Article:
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Job loss, government revenues, the growing number of 90-day delinquent residential mortgages, expanding bank failures (the FDIC’s problem bank list jumped 33% to 552 in the third quarter), rising stress in commercial real estate markets, continued declines in leasing activity, falling occupancy rates, decaying property net operating incomes and rising commercial defaults. This was the story of 2009. It will likely be the story in 2010, maybe longer.

Washington regulators have taken recent actions to promote a soft landing–and unfortunately maybe extend the pain of the current economic downturn–with the following four significant recent policy statements in order of occurrence:

1) Aug. 28, 2009: At the urging of Congress, FASB issues new guidelines regarding mark-to-market rules (FASB 157; Fair Value Measurements). In an apparent effort to reduce banking system stress, FASB introduced the concept that an inactive market–i.e. CMBS and real estate investments) casts doubt about the true value of the asset. This decision provided banks the flexibility to determine their own value–i.e., their own mark-to-model by declaring a secondary market for their assets as inactive.

2) Sept. 15, 2009: The US Treasury issues new REMIC regulations allowing a) CMBS borrowers the ability to speak to special servicers in the event of an impending default (in the past, borrowers had to default in order to speak with the special servicer of the mortgage bonds), and b) special servicers the ability to restructure mortgages–e.g., lower interest rates, amortization and pay rates–and extend terms on loans.

3) Oct. 30, 2009: The FDIC issued its “Policy Statement on Prudent Commercial Real Estate Loan Workouts.” This memo is a reminder by the FDIC of regulatory policy enacted in the 1991 real estate debacle and delivers a roadmap to financial institutions to implement “prudent commercial real estate loan workout arrangements” to avoid regulator criticism and reduce adverse regulator treatment of restructured loans. Rather than foreclose, banks were guided to extend and amend loans.

4) Fannie Mae and Freddie Mac indicated they will be issuing memos detailing how they will deal with a rising multifamily delinquency rate and how their institutions intend to deal with same.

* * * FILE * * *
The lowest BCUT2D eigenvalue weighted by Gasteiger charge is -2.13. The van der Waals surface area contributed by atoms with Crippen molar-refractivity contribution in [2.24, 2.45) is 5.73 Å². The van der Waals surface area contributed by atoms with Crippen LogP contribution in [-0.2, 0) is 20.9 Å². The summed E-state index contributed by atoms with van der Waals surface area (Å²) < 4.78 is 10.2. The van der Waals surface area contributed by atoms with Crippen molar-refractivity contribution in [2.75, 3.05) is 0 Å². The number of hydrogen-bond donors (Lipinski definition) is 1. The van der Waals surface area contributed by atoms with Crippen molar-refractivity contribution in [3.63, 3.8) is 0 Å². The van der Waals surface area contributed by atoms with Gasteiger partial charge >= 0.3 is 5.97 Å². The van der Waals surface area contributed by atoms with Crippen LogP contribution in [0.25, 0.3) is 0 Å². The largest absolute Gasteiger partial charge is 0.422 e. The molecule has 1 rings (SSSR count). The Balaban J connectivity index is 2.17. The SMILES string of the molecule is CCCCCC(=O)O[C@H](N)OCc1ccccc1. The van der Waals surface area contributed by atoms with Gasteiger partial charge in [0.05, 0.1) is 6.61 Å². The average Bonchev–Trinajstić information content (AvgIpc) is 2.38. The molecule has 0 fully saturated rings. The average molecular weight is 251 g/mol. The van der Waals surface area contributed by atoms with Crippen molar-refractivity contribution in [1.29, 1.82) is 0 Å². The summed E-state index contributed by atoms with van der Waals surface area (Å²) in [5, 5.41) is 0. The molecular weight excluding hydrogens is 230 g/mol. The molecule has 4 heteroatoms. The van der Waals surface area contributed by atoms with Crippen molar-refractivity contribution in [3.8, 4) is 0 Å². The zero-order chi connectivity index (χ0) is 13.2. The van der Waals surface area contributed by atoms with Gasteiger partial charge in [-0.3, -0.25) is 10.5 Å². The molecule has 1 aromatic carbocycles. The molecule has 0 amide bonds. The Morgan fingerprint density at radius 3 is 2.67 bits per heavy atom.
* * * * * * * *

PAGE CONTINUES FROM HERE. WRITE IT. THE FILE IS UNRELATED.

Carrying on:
All four of these policy statements contribute to the prevalent theme of “extend, amend and hope for a better day.” These proposed solutions may work, but they also promote a drawn-out asset clearing process and postpone a clear recovery.

Regulators in Washington fear the banking system is not yet sound enough to absorb the necessary commercial real estate assets and value write-downs over mark-to-market. As a result, they have decided to prolong the pain and delay what may be the inevitable realization of losses. Regulators looking at the steep yield curve believe the banks can earn their way out of the current crisis, generate record earnings, strengthen bank balance sheets and either a) hope asset values return to some semblance of their previously lofty levels, or b) take write-downs when the banks are stronger.

For those real estate and banking veterans old enough to remember, in the early 1990s regulators formed the Resolution Trust Corp. The RTC took over failed institutions and packaged up their assets–loans and real estate-owned–and held them for a period of time then sold them off in an orderly fashion individually or in bulk. The RTC had a limited life.

But this aggressive action by regulators in the late 1980s and early 1990s acted as a stabilizing mechanism, restored liquidity into institutions clogged with toxic assets and encouraged transactional activity. The lifeblood of much of the real estate industry, transactional activity is necessary for the market to reach an equilibrium clearing level and allow values to begin to rise.

The commercial finance market has begun to thaw from the epic systemic fear and lockup of late 2008 and early 2009. Droplets of liquidity are currently returning to the market under stricter underwriting standards. As we look ahead to 2010, it portends to be a year of slow and delayed opportunity for recovery in the commercial real estate market.

Maybe we should bring back the RTC?

Mark Scott is president of Commercial Mortgage Capital. Contact him at [email protected] The views expressed here are those of the author.

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